72.           Subsection 219ZAE(6) provides that the regulations must provide for the secure storage of any search record pending its destruction.  This section replicates current subsection 219RAF(7) of the Customs Act.  Current regulations that are made for the purposes of subsection 219RAF(7) will need to be remade so that they also extend to search records resulting from an internal non-medical scan.

73.           Subsection 219RAE(7) sets out the definition of “relevant offence” for the purposes of section 219RAE.  An offence is a relevant offence in relation to a search record if:

(a)   the offence relates to prohibited goods or a suspicious substance; and

(b)   the search record relates to the offence.

For example, as previously mentioned, ‘suspicious substance’ is defined as a narcotic substance that would assist in the proof of the commission of an offence against Division 307 of the Criminal Code that is punishable by imprisonment for 7 years or more.  Under Division 307, the importation of a marketable quantity of a border controlled drug is punishable by imprisonment for 25 years.  The marketable quantity of cocaine is 250 grams.  Therefore, if a search record resulting from an internal non-medical scan of a person showed that the person was internally concealing at least 250 grams of cocaine, the search record would relate to the offence of the importation a marketable quantity of a border controlled drug, being cocaine. 

Items 33, 34 and 35 - Various amendments

74.           Sections 219ZE and 219ZV of the Customs Act contain provisions that apply in respect of an internal medical search of a detainee.  As previously discussed, as a consequence of the amendments proposed in this Bill, an internal search will be defined by reference to two types of searches - (a) an internal non-medical scan that can be carried out by an officer of Customs, and (b) an internal medical search that can only be carried out by a medical practitioner.

75.           However, sections 219ZE and 219ZV will only need to continue to apply in relation to a internal medical search.  Therefore, the amendments set out in items 33, 34 and 35 amend these sections so that they only apply to these searches by omitting the references to “internal search’ and substituting “internal medical search”.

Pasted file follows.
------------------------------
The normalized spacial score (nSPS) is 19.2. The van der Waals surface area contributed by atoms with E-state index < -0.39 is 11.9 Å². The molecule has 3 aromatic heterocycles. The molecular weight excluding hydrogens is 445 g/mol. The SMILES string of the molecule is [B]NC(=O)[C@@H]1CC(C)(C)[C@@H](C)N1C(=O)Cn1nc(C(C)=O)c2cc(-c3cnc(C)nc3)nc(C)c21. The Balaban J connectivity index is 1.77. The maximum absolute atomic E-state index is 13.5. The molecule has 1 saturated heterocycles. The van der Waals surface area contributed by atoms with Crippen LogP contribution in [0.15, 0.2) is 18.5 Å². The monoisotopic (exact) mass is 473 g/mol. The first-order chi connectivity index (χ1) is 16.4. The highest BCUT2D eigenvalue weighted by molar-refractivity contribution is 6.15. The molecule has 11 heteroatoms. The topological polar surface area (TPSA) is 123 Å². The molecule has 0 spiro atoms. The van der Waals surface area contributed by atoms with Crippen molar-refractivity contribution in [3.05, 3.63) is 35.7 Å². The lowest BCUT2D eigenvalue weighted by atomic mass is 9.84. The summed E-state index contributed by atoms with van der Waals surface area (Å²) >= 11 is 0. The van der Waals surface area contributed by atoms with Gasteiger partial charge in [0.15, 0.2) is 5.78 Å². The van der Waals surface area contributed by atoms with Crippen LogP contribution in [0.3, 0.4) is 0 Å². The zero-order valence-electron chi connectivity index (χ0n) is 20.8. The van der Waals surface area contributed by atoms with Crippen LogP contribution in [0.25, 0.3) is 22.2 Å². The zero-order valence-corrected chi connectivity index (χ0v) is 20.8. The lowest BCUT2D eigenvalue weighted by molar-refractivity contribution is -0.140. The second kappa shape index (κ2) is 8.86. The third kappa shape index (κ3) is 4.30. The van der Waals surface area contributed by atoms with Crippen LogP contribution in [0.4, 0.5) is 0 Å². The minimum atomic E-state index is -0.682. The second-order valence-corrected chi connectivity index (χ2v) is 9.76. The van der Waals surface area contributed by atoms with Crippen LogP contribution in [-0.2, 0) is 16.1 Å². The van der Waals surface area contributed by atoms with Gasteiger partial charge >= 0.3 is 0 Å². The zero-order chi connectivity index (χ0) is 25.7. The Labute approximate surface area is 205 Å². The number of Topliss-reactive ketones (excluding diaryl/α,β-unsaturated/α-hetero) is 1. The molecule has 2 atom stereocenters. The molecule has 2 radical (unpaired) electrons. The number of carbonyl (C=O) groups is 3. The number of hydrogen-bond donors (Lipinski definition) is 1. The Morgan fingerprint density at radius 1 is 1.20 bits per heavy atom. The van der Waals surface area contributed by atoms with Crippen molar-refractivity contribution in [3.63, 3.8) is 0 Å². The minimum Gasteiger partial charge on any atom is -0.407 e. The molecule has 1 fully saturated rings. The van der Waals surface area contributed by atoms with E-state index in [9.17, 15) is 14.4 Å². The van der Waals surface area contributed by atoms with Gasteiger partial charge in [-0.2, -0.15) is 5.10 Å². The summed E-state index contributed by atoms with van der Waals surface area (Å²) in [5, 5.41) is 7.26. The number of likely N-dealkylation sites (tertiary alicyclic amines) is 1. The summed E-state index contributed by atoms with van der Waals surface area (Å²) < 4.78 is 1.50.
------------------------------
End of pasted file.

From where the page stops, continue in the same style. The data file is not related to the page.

Part 2 - Application and saving provisions

Item 36 - Application of amendments

76.           This item sets out the application provision for the amendments in Part 1 of the Schedule and provides that these amendments only apply to persons detained under Division 1B of Part XII of the Customs Act after the Schedule commences.  This means that a person who has been detained and is still in detention at the time the amendments commence will continue to be governed by the old law.  For example, if a person had been detained under old 219S before the amendments commence, and they are still in detention at the time the amendments commence, they could not be the subject of the new provisions allowing internal non-medical searches.  These can only apply if a person is detained under section 219S after the amendments commence.

Item 37 - Saving things done before commencement

77.           This item sets out the savings provision for certain things done before the Schedule commences, to avoid doubt.  The item provides that the amendments do not affect anything done under, or in relation to, Division 1B of Part XII of the Customs Act, in relation to a person who is detained under Division 1B before the Schedule commences.  For example, if a consent to an external search is recorded under subsection 219RAB(2), this record is still validly made despite the repeal of section 219RAB and its re-enactment as new section 219ZAA.